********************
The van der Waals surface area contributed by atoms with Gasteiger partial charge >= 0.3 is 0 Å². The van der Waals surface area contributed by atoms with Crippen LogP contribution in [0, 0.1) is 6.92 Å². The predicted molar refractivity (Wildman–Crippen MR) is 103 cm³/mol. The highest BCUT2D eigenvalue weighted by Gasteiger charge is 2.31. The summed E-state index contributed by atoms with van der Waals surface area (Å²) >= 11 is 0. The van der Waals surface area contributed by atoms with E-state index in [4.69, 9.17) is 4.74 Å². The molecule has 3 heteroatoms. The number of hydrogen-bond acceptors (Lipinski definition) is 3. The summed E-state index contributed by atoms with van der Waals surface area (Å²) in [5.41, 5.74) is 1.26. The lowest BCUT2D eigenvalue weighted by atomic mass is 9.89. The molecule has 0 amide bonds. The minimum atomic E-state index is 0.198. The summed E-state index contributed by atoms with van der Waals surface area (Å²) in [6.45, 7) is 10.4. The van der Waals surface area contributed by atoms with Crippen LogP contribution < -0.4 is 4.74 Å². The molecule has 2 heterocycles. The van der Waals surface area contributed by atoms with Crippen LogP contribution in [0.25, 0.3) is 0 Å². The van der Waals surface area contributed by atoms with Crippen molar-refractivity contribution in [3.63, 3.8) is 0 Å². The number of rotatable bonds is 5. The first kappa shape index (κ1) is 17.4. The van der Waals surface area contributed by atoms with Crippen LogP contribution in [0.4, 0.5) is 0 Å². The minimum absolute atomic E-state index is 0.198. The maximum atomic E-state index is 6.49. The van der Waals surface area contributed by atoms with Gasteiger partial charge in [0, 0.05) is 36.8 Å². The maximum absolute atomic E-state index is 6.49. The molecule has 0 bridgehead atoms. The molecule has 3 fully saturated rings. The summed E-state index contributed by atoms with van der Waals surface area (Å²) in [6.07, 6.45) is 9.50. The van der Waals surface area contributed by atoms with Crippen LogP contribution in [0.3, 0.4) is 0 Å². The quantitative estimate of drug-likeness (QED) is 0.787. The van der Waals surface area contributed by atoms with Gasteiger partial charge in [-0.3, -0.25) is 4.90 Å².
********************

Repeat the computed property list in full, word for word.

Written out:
The van der Waals surface area contributed by atoms with Gasteiger partial charge >= 0.3 is 0 Å². The van der Waals surface area contributed by atoms with Crippen LogP contribution in [0, 0.1) is 6.92 Å². The predicted molar refractivity (Wildman–Crippen MR) is 103 cm³/mol. The highest BCUT2D eigenvalue weighted by Gasteiger charge is 2.31. The summed E-state index contributed by atoms with van der Waals surface area (Å²) >= 11 is 0. The van der Waals surface area contributed by atoms with E-state index in [4.69, 9.17) is 4.74 Å². The molecule has 3 heteroatoms. The number of hydrogen-bond acceptors (Lipinski definition) is 3. The summed E-state index contributed by atoms with van der Waals surface area (Å²) in [5.41, 5.74) is 1.26. The lowest BCUT2D eigenvalue weighted by atomic mass is 9.89. The molecule has 0 amide bonds. The minimum atomic E-state index is 0.198. The summed E-state index contributed by atoms with van der Waals surface area (Å²) in [6.45, 7) is 10.4. The van der Waals surface area contributed by atoms with Crippen LogP contribution < -0.4 is 4.74 Å². The molecule has 2 heterocycles. The van der Waals surface area contributed by atoms with Crippen LogP contribution in [0.25, 0.3) is 0 Å². The van der Waals surface area contributed by atoms with Crippen molar-refractivity contribution in [3.63, 3.8) is 0 Å². The number of rotatable bonds is 5. The first kappa shape index (κ1) is 17.4. The van der Waals surface area contributed by atoms with Crippen LogP contribution in [0.4, 0.5) is 0 Å². The minimum absolute atomic E-state index is 0.198. The maximum atomic E-state index is 6.49. The van der Waals surface area contributed by atoms with Gasteiger partial charge in [0, 0.05) is 36.8 Å². The maximum absolute atomic E-state index is 6.49. The molecule has 0 bridgehead atoms. The molecule has 3 fully saturated rings. The summed E-state index contributed by atoms with van der Waals surface area (Å²) in [6.07, 6.45) is 9.50. The van der Waals surface area contributed by atoms with Crippen LogP contribution in [0.3, 0.4) is 0 Å². The quantitative estimate of drug-likeness (QED) is 0.787. The van der Waals surface area contributed by atoms with Gasteiger partial charge in [-0.3, -0.25) is 4.90 Å².